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Twitter board meets Musk to discuss bid, reports say

Twitter's board reportedly met Elon Musk over the weekend to explore his $US43bn takeover offer for the social media platform.

In this photo illustration Twitter logo seen displayed on a smartphone screen with Elon Musk Twitter in the background in Chania, Crete Island, Greece on April 23, 2022. )
Elon Musk's Twitter account and the company's logo. Photo: AFP

After the Tesla boss first revealed his bid, Twitter's management announced a so-called "poison pill" strategy to fend off a potential hostile buyout.

Musk plans to finance his bid with the backing of US lender Morgan Stanley and other financial institutions.

A spokesperson for Twitter declined to comment on the reports.

Details of how Musk intended to finance his offer, which were disclosed to US regulators on Thursday, made Twitter's 11-member board seriously consider a possible deal, according to Reuters, the New York Times and Bloomberg - citing anonymous sources.

Musk, who owns a more than 9 percent stake in Twitter, has lined up a $US46.5bn financing package for his bid, according to a regulatory filing.

The funding will come from a mixture of his own assets and the backing of Wall Street banking giant Morgan Stanley and other firms.

A number of Twitter shareholders reportedly contacted the company after Musk announced the financing plan and urged it not to miss the opportunity for a potential deal.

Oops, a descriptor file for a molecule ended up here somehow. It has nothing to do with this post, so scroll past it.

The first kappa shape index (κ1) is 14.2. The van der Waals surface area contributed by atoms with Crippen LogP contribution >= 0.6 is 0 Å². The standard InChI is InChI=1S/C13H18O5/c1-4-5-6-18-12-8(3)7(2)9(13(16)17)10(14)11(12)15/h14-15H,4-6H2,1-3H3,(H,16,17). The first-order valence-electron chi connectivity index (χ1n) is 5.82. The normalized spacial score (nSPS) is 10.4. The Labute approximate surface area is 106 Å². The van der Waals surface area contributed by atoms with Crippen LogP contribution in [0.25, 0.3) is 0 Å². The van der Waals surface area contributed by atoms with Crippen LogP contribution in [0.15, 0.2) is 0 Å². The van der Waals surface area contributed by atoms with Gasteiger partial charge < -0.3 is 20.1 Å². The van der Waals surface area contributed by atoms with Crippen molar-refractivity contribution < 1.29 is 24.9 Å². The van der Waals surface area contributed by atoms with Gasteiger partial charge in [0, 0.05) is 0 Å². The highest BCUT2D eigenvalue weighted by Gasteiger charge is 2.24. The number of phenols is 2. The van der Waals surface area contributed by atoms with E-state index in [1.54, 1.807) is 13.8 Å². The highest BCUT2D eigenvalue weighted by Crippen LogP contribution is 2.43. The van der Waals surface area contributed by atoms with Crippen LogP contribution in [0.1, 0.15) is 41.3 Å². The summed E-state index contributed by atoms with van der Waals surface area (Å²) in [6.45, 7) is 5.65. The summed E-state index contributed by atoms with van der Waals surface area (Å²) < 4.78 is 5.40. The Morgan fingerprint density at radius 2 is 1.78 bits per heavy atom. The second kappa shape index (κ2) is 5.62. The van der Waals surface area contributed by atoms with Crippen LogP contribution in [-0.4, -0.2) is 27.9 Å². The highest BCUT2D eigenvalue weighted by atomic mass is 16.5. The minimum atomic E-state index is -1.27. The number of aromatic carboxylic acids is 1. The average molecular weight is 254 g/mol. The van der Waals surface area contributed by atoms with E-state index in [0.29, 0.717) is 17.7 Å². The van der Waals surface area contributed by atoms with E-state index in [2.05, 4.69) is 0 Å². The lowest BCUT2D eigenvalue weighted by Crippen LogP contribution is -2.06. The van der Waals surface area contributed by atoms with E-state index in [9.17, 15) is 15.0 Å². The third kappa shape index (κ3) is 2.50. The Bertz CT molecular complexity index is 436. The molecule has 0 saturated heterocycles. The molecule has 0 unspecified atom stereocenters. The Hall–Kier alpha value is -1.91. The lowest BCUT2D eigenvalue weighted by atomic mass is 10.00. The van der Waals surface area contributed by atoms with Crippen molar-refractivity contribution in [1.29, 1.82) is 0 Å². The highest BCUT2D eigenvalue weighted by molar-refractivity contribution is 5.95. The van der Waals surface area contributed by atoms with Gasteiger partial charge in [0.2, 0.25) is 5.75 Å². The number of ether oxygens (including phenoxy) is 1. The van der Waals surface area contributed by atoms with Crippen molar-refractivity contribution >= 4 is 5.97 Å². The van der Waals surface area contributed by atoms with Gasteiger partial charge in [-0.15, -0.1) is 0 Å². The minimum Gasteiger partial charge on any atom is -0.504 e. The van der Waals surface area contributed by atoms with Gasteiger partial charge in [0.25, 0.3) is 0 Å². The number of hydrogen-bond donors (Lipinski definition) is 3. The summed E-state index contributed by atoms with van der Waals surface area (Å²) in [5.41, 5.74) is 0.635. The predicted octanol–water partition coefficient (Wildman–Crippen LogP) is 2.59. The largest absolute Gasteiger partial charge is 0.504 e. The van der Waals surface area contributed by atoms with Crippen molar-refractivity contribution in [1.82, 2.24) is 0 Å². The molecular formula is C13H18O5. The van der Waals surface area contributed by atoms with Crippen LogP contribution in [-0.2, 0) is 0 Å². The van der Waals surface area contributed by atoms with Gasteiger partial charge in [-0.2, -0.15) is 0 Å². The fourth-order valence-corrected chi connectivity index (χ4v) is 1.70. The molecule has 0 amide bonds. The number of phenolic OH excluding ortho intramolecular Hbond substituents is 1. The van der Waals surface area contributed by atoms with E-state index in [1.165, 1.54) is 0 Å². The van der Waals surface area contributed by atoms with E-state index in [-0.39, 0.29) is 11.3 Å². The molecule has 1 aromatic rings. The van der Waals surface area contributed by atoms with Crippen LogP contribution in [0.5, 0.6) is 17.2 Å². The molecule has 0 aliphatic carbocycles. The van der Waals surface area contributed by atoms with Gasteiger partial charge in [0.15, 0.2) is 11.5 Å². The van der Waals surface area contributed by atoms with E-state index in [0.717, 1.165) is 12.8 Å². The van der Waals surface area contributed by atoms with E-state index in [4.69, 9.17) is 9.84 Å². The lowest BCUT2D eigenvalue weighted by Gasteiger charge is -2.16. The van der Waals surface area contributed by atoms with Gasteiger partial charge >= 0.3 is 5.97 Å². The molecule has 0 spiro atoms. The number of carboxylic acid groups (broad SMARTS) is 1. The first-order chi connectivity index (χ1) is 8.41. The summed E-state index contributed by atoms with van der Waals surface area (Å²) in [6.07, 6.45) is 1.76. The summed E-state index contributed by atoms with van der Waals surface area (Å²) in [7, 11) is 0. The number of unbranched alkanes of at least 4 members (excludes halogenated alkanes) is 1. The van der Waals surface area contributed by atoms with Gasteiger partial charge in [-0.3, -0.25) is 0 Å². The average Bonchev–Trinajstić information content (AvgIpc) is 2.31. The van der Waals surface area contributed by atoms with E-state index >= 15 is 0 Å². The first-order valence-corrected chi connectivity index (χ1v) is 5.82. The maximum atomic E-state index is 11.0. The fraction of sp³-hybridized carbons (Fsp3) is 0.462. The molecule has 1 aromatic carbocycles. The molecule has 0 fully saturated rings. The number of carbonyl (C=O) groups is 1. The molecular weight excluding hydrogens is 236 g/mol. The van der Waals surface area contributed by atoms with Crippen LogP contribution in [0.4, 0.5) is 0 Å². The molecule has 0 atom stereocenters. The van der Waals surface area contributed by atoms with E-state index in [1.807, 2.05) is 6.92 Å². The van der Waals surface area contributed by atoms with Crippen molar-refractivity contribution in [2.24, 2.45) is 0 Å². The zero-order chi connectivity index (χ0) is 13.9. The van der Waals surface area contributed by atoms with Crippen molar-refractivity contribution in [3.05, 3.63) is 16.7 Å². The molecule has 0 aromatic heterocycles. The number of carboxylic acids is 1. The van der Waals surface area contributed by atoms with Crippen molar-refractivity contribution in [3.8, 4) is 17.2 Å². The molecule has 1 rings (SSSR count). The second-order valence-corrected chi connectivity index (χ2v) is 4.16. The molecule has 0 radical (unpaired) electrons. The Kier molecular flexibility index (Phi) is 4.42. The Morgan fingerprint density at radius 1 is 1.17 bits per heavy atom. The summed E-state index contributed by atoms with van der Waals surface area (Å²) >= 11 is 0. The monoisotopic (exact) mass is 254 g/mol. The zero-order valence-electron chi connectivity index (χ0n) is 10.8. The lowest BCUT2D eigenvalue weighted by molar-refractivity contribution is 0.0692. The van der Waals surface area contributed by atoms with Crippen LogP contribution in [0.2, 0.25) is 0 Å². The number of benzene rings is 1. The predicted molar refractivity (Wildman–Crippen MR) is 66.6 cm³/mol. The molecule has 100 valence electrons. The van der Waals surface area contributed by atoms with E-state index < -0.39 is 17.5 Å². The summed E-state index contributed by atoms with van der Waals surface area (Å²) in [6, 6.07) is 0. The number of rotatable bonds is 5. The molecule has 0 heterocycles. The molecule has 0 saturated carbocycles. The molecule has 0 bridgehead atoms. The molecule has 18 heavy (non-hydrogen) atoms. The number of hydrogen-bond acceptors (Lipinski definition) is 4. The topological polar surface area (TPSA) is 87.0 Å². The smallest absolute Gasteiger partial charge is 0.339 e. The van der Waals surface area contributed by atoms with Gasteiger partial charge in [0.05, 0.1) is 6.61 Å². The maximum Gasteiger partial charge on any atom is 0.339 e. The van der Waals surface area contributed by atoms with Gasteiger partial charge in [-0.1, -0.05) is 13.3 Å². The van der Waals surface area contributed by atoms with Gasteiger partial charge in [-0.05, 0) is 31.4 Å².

Dan Ives, an analyst at investment firm Wedbush Securities, said many investors will view the discussions "as the beginning of the end for Twitter as a public company, with Musk likely now on a path to acquire the company unless a second bidder comes into the mix".

A hostile takeover attempt by Musk, who is the world's richest person, would put "further pressure on the board with their backs against the wall in this Game of Thrones battle for Twitter," Mr Ives added.

Earlier this month, Musk refused a seat on Twitter's board, which would have limited the shares he was allowed to own. He then made made an unsolicited offer for the company on 14 April.

The next day, Twitter's board announced a plan to protect itself against a potential hostile takeover by adopting what is known as a "limited-duration shareholder rights plan", also known as a "poison pill".

The move deters anyone from having more than a 15 percent stake in the company. It does this by allowing others to buy additional shares in the firm at a discount.

A takeover bid is considered to be hostile when a person or business tries to take over another company against the wishes of the target firm's management.

While the views of Twitter shareholders vary over what a fair price for a deal would be, many reached out to the company after Musk outlined his acquisition financing plan on Thursday and urged it not to let the opportunity for a deal slip away, the sources said, speaking on condition of anonymity.

Twitter's board is expected to find that Musk's all-cash $54.20 per share offer for the company is too low by the time it reports quarterly earnings on Thursday. Nonetheless, some shareholders who agree with that stance still want Twitter to seek a better offer from Musk, whose net worth is pegged by Forbes at $US270b, the sources told Reuters.